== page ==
edit on 7/9/2011 by Griffo because: (no reason given)



posted on Sep, 7 2011 @ 07:55 AM
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reply to post by Venomilk
 


It's like the inside of my oven.

It's a very long time since anyone cleaned it.
edit on 7-9-2011 by Snippy23 because: mistook



posted on Sep, 7 2011 @ 07:59 AM
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Originally posted by Venomilk
reply to post by chrissiel123
 


Shhh, this is how you discredit th EU theory


No, it's how you answer your question "why the inside of the sun black?".

Answer: It's not.
See the posts and links above for the answer.

As for EU? That debunks itself, it doesn't need any help but just incase here is some light reading for anybody who wishes to peruse it.
www.tim-thompson.com...



posted on Sep, 7 2011 @ 08:01 AM
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Originally posted by Venomilk
I want to know how the sun is dark on the inside.




It isn't..



posted on Sep, 7 2011 @ 08:13 AM
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Doesn't light exist because it travels at a particular speed.... so if the photons/light particles are travelling slower then they are inclined to be a form of heat rather than light... and so less bright... or that could be me...lol.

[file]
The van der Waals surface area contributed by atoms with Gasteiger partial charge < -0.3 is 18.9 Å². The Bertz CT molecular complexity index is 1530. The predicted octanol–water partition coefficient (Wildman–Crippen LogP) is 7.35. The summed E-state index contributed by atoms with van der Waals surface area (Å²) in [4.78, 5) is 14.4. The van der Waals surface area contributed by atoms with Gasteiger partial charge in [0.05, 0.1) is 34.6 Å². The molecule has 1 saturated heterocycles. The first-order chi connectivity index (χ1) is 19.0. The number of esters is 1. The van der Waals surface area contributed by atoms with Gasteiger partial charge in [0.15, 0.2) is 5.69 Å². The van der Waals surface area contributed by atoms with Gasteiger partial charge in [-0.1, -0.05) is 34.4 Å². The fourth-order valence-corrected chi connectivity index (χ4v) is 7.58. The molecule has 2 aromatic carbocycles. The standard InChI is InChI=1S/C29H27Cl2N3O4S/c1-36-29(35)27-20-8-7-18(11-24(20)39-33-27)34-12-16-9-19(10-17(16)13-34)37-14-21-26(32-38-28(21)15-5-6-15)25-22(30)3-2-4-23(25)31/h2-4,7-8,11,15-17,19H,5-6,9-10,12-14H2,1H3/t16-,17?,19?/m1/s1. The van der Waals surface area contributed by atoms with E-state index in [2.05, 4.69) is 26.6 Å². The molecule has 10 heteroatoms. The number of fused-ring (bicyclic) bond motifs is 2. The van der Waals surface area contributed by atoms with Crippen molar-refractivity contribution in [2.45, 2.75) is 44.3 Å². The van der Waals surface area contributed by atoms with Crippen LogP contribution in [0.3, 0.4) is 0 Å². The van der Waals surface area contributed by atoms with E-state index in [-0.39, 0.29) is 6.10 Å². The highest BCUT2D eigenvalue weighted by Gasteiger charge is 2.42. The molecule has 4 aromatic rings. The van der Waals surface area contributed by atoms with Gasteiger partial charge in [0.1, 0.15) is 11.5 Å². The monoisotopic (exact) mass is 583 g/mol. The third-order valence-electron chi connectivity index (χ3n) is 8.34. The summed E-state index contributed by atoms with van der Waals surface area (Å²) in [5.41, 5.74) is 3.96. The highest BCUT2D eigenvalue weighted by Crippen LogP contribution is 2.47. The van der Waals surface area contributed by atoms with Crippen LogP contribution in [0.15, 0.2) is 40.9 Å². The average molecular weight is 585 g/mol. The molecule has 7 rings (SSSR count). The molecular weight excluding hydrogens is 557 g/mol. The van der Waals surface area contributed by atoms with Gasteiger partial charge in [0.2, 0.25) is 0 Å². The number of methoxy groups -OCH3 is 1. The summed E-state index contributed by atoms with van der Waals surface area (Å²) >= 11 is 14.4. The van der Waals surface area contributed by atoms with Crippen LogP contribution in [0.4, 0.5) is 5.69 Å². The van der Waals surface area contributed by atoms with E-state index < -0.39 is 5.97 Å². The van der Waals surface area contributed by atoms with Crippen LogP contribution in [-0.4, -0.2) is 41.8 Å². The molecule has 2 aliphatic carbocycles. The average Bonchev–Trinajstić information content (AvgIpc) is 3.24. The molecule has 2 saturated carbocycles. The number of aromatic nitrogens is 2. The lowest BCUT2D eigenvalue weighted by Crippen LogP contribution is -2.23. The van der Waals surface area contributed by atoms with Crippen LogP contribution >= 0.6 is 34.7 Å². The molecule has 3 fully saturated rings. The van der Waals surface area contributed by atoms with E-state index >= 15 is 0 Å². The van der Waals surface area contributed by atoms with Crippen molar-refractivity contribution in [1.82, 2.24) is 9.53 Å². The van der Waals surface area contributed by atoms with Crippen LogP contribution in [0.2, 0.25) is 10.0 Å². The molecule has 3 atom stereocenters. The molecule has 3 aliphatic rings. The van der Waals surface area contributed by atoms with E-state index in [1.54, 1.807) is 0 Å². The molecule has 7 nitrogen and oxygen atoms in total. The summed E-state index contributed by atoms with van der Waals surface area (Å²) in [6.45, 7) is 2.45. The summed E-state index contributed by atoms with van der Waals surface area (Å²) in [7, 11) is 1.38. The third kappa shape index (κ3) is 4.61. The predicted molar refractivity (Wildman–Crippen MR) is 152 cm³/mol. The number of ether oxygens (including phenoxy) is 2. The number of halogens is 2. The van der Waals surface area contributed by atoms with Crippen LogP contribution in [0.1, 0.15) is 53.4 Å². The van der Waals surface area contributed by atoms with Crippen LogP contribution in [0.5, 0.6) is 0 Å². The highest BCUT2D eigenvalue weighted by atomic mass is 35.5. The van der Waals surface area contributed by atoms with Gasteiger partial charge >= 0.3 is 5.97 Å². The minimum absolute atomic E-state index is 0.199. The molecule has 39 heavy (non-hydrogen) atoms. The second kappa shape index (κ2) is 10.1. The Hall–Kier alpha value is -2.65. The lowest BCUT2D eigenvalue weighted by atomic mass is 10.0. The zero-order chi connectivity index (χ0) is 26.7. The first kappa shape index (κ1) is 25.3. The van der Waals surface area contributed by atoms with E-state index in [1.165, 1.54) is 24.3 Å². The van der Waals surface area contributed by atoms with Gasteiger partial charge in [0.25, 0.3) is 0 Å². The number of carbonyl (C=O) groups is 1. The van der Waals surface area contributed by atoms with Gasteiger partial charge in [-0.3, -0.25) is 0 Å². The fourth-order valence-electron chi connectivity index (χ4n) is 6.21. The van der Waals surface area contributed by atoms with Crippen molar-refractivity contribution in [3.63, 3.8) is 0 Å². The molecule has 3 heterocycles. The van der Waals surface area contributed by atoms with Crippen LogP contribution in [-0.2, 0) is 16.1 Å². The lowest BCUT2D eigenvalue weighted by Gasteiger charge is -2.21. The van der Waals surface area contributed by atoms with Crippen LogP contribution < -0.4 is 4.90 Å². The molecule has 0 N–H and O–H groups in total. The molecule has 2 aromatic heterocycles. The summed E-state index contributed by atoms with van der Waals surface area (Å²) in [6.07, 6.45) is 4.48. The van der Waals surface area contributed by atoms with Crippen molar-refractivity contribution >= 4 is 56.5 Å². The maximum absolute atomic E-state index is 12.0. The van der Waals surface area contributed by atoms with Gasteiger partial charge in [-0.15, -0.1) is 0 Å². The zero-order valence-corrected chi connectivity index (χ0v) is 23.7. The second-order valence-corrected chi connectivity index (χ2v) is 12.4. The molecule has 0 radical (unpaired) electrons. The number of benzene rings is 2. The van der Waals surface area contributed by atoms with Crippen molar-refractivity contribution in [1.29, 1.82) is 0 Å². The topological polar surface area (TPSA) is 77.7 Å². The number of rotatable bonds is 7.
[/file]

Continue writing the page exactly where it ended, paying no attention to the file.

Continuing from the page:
posted on Sep, 7 2011 @ 08:14 AM
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reply to post by Venomilk
 


The inside of a star is not black.

Fusion is occuring in the core, releasing immense amounts of energy, heat, light and a kinetic outward expansion. Of course one can't actually see the core but we see it's energy throughout the star and deep into space.

When you see film of the Sun, the optics are calibrated to "see" the star in less intense brightness than it truely gives off (for obvious reasons). Through these calibrated optics, sun spots may look like black pits in the stars surface. These areas of the surface are actually still incredibly bright but sufficiently less so than the rest of the outer layer so as to appear dark when viewed through the special filters.



posted on Sep, 7 2011 @ 08:20 AM
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First of all its not the fusion ball they think, we're in an electric universe and the those tests all add up, they're workable not flawed.

Second of all, the sun isn't what we think or even what the EU universe thinks fully. Its a mirror of the True Light from Beyond, Family streaming into the holographic school, we're like a shadow of paradise.

Its a doorway. ET phone home.


Thunderbolts the Electric Universe and Plasma Physics
edit on 7-9-2011 by Unity_99 because: (no reason given)